A lot of history has happened at the intersection of Penn Avenue and Stanwix Street. In 1849, The Joseph Horne Company chose the location to be the site of city’s first department store and built a landmark seven-story building boasting views of the Allegheny River and what would become known as the Golden Triangle.
The corner has been the site of many dramas through the years, including the 1936 flood that put the city under siege for five days. But these days, the corner is most known for the Horne’s Tree. We visited this iconic landmark in a post last year. We’re returning now because we found in the Post-Gazette archive a few new pictures, including a stunning image by former Pittsburgh Press and Post-Gazette photographer Andy Starnes.
Andy shot the picture on Nov. 12, 1979, when the tree was lit after a one-year absence (it was mothballed in 1978 because of a national energy crisis). Andy set his camera to a slow shutter speed and used a zoom lens to create lines of light that appear to shoot from the tree.
The earliest photo in our collection was taken in 1956 and shows the original tree that featured only lights. First hung in 1953, it was dedicated to the kids at Children’s Hospital of Pittsburgh. Incidentally, 1953 was also the year that Dr. Jonas Salk announced that he was successful in testing vaccine for polio. The year prior — 1952 — was an epidemic year for the disease with 58,000 new cases in the United States.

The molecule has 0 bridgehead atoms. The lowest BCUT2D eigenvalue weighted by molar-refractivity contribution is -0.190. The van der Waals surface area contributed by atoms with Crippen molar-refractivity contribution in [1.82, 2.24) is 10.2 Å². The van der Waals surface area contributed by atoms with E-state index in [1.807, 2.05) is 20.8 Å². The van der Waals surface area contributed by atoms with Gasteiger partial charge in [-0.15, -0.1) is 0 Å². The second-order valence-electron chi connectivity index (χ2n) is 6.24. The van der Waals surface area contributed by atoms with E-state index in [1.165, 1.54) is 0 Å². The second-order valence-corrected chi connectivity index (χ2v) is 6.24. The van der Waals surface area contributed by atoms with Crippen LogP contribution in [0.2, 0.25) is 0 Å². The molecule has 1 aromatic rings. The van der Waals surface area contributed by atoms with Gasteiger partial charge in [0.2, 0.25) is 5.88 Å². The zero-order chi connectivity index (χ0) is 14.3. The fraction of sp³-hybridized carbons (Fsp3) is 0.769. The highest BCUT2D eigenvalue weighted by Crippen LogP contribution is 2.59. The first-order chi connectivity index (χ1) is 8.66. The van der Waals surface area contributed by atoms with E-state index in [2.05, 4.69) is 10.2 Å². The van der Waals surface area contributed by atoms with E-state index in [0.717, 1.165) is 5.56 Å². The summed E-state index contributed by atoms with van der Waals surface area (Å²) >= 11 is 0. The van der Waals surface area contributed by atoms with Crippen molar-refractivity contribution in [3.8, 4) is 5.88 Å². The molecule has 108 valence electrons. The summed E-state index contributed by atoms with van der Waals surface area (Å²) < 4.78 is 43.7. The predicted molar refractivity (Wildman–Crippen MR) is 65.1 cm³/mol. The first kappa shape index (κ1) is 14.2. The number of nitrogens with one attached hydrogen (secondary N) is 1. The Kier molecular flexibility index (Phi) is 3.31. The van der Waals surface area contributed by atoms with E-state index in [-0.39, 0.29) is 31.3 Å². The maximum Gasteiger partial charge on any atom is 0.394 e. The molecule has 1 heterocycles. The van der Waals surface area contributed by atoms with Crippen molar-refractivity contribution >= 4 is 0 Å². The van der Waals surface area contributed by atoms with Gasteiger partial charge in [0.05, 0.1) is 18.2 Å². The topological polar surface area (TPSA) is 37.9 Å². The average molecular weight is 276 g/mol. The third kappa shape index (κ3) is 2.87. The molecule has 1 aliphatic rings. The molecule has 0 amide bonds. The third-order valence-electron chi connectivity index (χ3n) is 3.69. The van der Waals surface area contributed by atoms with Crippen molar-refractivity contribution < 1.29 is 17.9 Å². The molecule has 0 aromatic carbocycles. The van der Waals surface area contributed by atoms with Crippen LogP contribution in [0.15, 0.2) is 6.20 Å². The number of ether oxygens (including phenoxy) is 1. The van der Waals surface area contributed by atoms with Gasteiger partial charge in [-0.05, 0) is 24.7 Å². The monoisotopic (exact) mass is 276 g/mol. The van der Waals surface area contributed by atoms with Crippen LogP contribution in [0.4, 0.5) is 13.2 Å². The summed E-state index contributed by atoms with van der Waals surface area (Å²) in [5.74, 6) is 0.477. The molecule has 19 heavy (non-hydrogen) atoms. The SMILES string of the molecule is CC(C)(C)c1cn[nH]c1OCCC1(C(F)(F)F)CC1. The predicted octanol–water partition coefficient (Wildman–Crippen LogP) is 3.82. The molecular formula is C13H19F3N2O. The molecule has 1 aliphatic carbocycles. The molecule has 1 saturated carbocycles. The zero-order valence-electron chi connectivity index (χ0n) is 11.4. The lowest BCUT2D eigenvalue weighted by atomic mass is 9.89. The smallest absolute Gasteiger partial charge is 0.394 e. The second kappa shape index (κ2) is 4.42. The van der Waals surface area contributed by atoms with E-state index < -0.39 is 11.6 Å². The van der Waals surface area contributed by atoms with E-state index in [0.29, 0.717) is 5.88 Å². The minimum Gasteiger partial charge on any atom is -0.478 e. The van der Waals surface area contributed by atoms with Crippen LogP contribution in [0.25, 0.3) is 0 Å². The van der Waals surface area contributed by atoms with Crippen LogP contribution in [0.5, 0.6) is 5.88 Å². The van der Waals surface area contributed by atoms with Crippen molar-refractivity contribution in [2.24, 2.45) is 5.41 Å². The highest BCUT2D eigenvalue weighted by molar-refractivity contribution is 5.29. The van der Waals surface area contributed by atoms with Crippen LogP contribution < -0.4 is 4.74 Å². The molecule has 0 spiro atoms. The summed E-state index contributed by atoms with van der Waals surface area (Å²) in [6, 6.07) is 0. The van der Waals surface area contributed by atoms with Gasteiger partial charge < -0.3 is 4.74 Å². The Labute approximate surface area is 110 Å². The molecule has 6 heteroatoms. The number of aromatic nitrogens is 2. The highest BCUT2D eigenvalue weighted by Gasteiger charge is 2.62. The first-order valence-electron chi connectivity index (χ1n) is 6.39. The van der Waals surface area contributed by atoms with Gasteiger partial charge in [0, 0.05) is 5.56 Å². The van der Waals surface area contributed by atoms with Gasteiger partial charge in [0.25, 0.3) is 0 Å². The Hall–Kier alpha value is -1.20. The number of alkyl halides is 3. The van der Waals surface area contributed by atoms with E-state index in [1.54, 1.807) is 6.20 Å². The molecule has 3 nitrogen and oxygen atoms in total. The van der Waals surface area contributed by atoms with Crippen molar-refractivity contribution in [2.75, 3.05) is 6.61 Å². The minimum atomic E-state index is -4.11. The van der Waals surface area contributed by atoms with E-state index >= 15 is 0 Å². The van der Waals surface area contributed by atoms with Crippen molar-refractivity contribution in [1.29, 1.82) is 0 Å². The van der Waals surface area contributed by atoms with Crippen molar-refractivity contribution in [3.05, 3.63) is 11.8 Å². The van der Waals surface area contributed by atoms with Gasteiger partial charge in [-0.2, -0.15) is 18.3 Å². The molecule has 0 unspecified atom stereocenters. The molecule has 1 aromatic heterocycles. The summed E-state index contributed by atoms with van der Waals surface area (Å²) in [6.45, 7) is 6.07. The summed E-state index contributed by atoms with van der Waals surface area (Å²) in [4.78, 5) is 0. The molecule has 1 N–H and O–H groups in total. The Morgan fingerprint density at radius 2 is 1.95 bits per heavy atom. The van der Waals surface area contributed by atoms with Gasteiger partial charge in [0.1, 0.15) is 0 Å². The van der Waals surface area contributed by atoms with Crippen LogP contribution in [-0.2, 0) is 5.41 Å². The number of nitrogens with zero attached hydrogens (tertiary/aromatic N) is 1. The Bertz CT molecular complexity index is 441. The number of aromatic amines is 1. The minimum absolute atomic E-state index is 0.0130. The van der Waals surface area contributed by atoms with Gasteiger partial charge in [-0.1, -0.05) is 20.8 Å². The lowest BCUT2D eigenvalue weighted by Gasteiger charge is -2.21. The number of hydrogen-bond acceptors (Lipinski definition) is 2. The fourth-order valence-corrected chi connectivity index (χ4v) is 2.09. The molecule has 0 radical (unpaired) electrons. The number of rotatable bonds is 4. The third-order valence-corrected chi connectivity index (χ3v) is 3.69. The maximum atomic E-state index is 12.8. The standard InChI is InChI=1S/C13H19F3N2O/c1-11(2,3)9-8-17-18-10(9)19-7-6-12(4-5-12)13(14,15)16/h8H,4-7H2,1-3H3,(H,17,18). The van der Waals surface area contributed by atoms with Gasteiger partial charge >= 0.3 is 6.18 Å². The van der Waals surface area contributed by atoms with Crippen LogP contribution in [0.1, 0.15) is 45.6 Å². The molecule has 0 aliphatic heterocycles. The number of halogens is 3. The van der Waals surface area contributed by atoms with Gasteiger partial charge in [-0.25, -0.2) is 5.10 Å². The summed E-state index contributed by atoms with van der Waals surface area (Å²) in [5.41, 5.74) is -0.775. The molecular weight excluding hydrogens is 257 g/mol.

Other photographs show the tree’s evolution from an elegant string of lights to a more traditional green tree, decorated with massive ornaments.
Today, Light-Up night is a weekend-long celebration and the building is sits on is called Penn Avenue Place. Highmark, the main tenant, continues the tradition and a contest renamed it “The Unity Tree” in the mid 90’s. But no one calls it that. For Pittsburgher’s are a stubborn clan and the beloved symbol of holiday cheer forges on in the hearts of many as “The Hornes Tree.”